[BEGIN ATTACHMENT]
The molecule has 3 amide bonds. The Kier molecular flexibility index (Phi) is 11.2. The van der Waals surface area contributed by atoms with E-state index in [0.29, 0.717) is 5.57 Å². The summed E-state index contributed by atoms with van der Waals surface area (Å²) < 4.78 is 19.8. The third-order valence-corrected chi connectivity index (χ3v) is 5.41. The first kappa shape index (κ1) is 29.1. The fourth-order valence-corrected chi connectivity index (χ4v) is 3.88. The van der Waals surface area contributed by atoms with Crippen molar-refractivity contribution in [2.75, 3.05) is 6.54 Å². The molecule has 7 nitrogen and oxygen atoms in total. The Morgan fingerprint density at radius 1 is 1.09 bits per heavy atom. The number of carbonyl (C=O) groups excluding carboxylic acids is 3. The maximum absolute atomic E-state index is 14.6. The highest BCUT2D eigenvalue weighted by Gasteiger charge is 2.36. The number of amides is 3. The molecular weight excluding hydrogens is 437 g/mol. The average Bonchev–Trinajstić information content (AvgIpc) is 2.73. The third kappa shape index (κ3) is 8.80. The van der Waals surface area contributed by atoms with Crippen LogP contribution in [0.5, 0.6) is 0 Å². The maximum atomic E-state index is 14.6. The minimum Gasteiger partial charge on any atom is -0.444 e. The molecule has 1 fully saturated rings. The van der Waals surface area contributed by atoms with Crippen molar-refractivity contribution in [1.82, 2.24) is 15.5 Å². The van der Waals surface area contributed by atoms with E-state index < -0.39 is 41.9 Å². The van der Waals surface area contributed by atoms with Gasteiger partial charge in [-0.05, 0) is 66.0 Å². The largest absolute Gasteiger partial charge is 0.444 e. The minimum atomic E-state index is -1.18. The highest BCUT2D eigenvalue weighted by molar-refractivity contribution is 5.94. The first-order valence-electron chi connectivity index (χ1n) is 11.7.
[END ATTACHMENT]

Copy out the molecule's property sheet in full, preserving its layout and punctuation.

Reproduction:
The molecule has 3 amide bonds. The Kier molecular flexibility index (Phi) is 11.2. The van der Waals surface area contributed by atoms with E-state index in [0.29, 0.717) is 5.57 Å². The summed E-state index contributed by atoms with van der Waals surface area (Å²) < 4.78 is 19.8. The third-order valence-corrected chi connectivity index (χ3v) is 5.41. The first kappa shape index (κ1) is 29.1. The fourth-order valence-corrected chi connectivity index (χ4v) is 3.88. The van der Waals surface area contributed by atoms with Crippen molar-refractivity contribution in [2.75, 3.05) is 6.54 Å². The molecule has 7 nitrogen and oxygen atoms in total. The Morgan fingerprint density at radius 1 is 1.09 bits per heavy atom. The number of carbonyl (C=O) groups excluding carboxylic acids is 3. The maximum absolute atomic E-state index is 14.6. The highest BCUT2D eigenvalue weighted by Gasteiger charge is 2.36. The number of amides is 3. The molecular weight excluding hydrogens is 437 g/mol. The average Bonchev–Trinajstić information content (AvgIpc) is 2.73. The third kappa shape index (κ3) is 8.80. The van der Waals surface area contributed by atoms with Crippen LogP contribution in [0.5, 0.6) is 0 Å². The maximum atomic E-state index is 14.6. The minimum Gasteiger partial charge on any atom is -0.444 e. The molecule has 1 fully saturated rings. The van der Waals surface area contributed by atoms with Crippen molar-refractivity contribution in [1.82, 2.24) is 15.5 Å². The van der Waals surface area contributed by atoms with E-state index < -0.39 is 41.9 Å². The van der Waals surface area contributed by atoms with Gasteiger partial charge in [-0.05, 0) is 66.0 Å². The largest absolute Gasteiger partial charge is 0.444 e. The minimum atomic E-state index is -1.18. The highest BCUT2D eigenvalue weighted by molar-refractivity contribution is 5.94. The first-order valence-electron chi connectivity index (χ1n) is 11.7.